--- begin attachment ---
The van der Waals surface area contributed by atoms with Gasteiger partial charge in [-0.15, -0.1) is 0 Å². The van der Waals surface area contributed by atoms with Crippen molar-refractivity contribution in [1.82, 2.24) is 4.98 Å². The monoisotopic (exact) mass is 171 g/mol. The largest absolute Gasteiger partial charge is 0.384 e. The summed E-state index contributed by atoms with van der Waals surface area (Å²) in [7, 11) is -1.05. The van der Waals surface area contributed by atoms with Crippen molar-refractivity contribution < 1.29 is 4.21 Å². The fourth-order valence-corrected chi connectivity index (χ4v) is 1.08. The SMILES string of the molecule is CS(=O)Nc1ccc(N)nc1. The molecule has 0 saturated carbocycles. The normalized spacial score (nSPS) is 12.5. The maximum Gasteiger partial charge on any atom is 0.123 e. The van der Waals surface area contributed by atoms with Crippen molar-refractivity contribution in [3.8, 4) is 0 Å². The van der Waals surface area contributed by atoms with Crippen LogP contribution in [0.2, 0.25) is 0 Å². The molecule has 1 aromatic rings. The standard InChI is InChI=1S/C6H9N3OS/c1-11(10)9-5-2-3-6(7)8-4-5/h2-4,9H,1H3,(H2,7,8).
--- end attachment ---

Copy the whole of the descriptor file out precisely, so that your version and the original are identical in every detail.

The van der Waals surface area contributed by atoms with Gasteiger partial charge in [-0.15, -0.1) is 0 Å². The van der Waals surface area contributed by atoms with Crippen molar-refractivity contribution in [1.82, 2.24) is 4.98 Å². The monoisotopic (exact) mass is 171 g/mol. The largest absolute Gasteiger partial charge is 0.384 e. The summed E-state index contributed by atoms with van der Waals surface area (Å²) in [7, 11) is -1.05. The van der Waals surface area contributed by atoms with Crippen molar-refractivity contribution < 1.29 is 4.21 Å². The fourth-order valence-corrected chi connectivity index (χ4v) is 1.08. The SMILES string of the molecule is CS(=O)Nc1ccc(N)nc1. The molecule has 0 saturated carbocycles. The normalized spacial score (nSPS) is 12.5. The maximum Gasteiger partial charge on any atom is 0.123 e. The van der Waals surface area contributed by atoms with Crippen molar-refractivity contribution in [3.8, 4) is 0 Å². The van der Waals surface area contributed by atoms with Crippen LogP contribution in [0.2, 0.25) is 0 Å². The molecule has 1 aromatic rings. The standard InChI is InChI=1S/C6H9N3OS/c1-11(10)9-5-2-3-6(7)8-4-5/h2-4,9H,1H3,(H2,7,8).